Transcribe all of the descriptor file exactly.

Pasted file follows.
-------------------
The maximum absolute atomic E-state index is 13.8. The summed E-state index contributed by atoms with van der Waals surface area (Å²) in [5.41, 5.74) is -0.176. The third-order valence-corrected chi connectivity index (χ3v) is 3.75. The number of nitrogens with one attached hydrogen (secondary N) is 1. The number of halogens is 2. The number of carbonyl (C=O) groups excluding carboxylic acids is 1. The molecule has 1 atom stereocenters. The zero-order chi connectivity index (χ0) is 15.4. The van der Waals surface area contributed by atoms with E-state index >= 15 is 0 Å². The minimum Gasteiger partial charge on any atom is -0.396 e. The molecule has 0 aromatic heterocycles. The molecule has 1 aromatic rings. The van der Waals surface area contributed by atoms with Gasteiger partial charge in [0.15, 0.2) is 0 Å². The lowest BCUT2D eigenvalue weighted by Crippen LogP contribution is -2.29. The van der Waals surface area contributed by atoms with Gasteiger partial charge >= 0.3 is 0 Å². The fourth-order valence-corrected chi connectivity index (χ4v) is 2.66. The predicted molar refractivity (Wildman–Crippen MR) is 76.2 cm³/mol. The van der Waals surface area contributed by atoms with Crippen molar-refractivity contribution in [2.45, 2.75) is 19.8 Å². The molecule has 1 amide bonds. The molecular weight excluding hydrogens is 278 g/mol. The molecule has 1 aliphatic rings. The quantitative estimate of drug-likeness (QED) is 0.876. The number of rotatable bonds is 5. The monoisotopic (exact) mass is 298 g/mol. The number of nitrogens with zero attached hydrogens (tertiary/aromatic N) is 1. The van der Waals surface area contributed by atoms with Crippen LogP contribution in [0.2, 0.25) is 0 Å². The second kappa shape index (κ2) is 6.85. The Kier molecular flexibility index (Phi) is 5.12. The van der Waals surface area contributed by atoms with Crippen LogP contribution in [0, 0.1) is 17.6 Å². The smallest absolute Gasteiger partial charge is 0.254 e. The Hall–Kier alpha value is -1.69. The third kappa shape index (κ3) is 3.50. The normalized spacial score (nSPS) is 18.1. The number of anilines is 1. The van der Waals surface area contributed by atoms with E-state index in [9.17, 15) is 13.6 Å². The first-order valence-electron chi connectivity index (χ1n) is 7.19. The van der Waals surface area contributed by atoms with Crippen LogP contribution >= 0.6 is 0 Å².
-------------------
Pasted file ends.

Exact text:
The maximum absolute atomic E-state index is 13.8. The summed E-state index contributed by atoms with van der Waals surface area (Å²) in [5.41, 5.74) is -0.176. The third-order valence-corrected chi connectivity index (χ3v) is 3.75. The number of nitrogens with one attached hydrogen (secondary N) is 1. The number of halogens is 2. The number of carbonyl (C=O) groups excluding carboxylic acids is 1. The molecule has 1 atom stereocenters. The zero-order chi connectivity index (χ0) is 15.4. The van der Waals surface area contributed by atoms with E-state index >= 15 is 0 Å². The minimum Gasteiger partial charge on any atom is -0.396 e. The molecule has 0 aromatic heterocycles. The molecule has 1 aromatic rings. The van der Waals surface area contributed by atoms with Gasteiger partial charge in [0.15, 0.2) is 0 Å². The lowest BCUT2D eigenvalue weighted by Crippen LogP contribution is -2.29. The van der Waals surface area contributed by atoms with Gasteiger partial charge >= 0.3 is 0 Å². The fourth-order valence-corrected chi connectivity index (χ4v) is 2.66. The predicted molar refractivity (Wildman–Crippen MR) is 76.2 cm³/mol. The van der Waals surface area contributed by atoms with Crippen molar-refractivity contribution in [2.45, 2.75) is 19.8 Å². The molecule has 1 amide bonds. The molecular weight excluding hydrogens is 278 g/mol. The molecule has 1 aliphatic rings. The quantitative estimate of drug-likeness (QED) is 0.876. The number of rotatable bonds is 5. The monoisotopic (exact) mass is 298 g/mol. The number of nitrogens with zero attached hydrogens (tertiary/aromatic N) is 1. The van der Waals surface area contributed by atoms with Crippen LogP contribution in [0.2, 0.25) is 0 Å². The second kappa shape index (κ2) is 6.85. The Kier molecular flexibility index (Phi) is 5.12. The van der Waals surface area contributed by atoms with Crippen LogP contribution in [0, 0.1) is 17.6 Å². The smallest absolute Gasteiger partial charge is 0.254 e. The Hall–Kier alpha value is -1.69. The third kappa shape index (κ3) is 3.50. The normalized spacial score (nSPS) is 18.1. The number of anilines is 1. The van der Waals surface area contributed by atoms with E-state index in [9.17, 15) is 13.6 Å². The first-order valence-electron chi connectivity index (χ1n) is 7.19. The van der Waals surface area contributed by atoms with Crippen LogP contribution >= 0.6 is 0 Å².